Of the many hazards that modern field service technicians encounter, the open road is perhaps the most treacherous. Transportation accidents accounted for more than 40 percent of all workplace fatalities recorded in 2016, the latest year for which data from the Bureau of Labor Statistics is available. In all, incidents of this kind have claimed the lives of almost 12,000 U.S. workers since 2011, the BLS found.
With so much time spent navigating between jobs, field service professionals are certainly at risk of getting into accidents. Your organization must do all it can to protect its technicians, as failing to do so comes with serious consequences to your reputation, operations and bottom line.
You can bolster your roadway safety policies by developing and implementing robust vehicle inspection processes. This is, of course, easier said than done. The average vehicle contains dozens of critical components, which makes the prospect of assembling some kind of workable checklist pretty daunting. But you can make headway by rolling out vehicle safety inspection policies centered on the following best practices.
Some parts of your service vehicle are more important to occupant safety than others. Focus on protecting and maintaining mission-critical components such as braking systems, engines, lights and tires. These should always be subject to regular assessment and optimization. That said, don't overlook the seemingly little stuff. Windshield wipers, for example, play an obviously important part in occupant safety and should also be included in any vehicle review activities.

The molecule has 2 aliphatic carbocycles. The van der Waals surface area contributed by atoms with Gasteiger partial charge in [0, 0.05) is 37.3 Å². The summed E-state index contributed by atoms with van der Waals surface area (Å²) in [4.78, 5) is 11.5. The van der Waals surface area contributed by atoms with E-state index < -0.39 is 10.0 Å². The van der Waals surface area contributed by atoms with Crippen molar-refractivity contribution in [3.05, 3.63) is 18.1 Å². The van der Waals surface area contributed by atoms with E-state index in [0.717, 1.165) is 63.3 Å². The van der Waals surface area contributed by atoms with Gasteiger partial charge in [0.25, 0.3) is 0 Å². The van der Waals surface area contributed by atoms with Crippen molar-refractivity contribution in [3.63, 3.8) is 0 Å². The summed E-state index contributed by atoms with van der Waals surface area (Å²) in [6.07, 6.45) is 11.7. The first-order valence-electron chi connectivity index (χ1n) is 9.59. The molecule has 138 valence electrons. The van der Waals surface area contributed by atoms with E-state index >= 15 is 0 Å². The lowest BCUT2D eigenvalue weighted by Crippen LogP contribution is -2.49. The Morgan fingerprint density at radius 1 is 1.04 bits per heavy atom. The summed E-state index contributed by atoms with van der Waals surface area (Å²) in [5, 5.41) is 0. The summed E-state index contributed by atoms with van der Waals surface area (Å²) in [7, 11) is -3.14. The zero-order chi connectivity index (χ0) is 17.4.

"Transportation accidents accounted for more than 40 percent of all workplace fatalities recorded in 2016."
Driver training programs are critical to roadway safety, according to the Occupational Safety and Health Administration. The most effective curricula of this kind cover essential subject areas such as defensive driving, but today's workplace driving initiatives also touch on more modern concerns – most notably, the dangers of distracted driving. Thousands of people die in vehicle accidents caused by driver distraction every year, analysts for the Centers for Disease Control and Prevention found. Since most field service technicians use at least one work device, training on this matter is of the utmost importance. Before sending staff out into the field, you should ensure that they know exactly what is expected of them when they are on the road.
Even when technicians perform their mandatory inspections and follow their safety training perfectly, accidents can still happen. As such, it is critical that you equip employees with the tools they might need should an emergency occur out on the road. Technicians driving in winter weather, for example, are at risk of getting stranded, an immensely dangerous situation that can cost lives in certain conditions. You can reduce the likelihood of such a dire outcome by making sure all fleet vehicles are stocked with proper emergency equipment, including blankets, food, flares, medication and water.
In the end, you can make great strides in occupant safety by adopting these vehicle safety best practices. This work keeps your service teams safe and mitigates the financial and operational risks that come with sending unvetted vehicles out into the field.